Well-known developer, Keith Packard has recently announced the launch of “picolibc” through his blog.

Programming: Forth, Bash and Python

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  • 7 Excellent Free Books to Learn Forth

    Forth is an imperative stack-based programming language, and a member of the class of extensible interactive languages. It was created by Charles Moore in 1970 to control telescopes in observatories using small computers. Because of its roots, Forth stresses efficiency, compactness, flexible and efficient hardware/software interaction.

    Forth has a number of properties that contrast it from many other programming languages. In particular, Forth has no inherent keywords and is extensible. It is both a low level and high level language. It has the interesting property of being able to compile itself into a new compiler, debug itself and to experiment in real time as the system is built. Forth is an extremely flexible language, with high portability, compact source and object code, and a language that is easy to learn, program and debug. It has an incremental compiler, an interpreter and a very fast edit-compile-test cycle. Forth uses a stack to pass data between words, and it uses the raw memory for more permanent storage. It also lets coders write their own control structures.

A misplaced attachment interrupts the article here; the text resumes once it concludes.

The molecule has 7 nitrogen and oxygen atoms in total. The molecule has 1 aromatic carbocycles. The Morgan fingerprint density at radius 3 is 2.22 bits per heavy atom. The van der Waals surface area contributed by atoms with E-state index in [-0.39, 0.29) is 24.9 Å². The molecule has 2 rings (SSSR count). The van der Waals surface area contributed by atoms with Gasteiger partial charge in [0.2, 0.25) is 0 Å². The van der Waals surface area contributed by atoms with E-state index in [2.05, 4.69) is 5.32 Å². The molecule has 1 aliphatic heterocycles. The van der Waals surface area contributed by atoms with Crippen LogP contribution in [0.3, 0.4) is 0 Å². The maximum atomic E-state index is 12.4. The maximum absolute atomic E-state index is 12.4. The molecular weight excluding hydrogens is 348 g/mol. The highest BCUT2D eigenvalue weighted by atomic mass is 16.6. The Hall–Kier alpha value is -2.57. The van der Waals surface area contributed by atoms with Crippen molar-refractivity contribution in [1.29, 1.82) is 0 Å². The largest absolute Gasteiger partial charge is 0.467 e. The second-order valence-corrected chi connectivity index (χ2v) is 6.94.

Forth has often being deployed in embedded systems due to the compactness of object code. Forth is also used in boot loaders such as Open Firmware (developed by Sun Microsystems) as well as scientific fields such as astronomy, mathematics, oceanography and electrical engineering.

  • Writing Comments in Bash Scripts

    When writing Bash scripts, it is always a good practice to make your code clean and easily understandable. Organizing your code in blocks, indenting, giving variables and functions descriptive names are several ways to do this. Another way to improve the readability of your code is by using comments. A comment is a human-readable explanation or annotation that is written in the shell script. Adding comments to your Bash scripts will save you a lot of time and effort when you look at your code in the future.

  • 13 Python Natural Language Processing Tools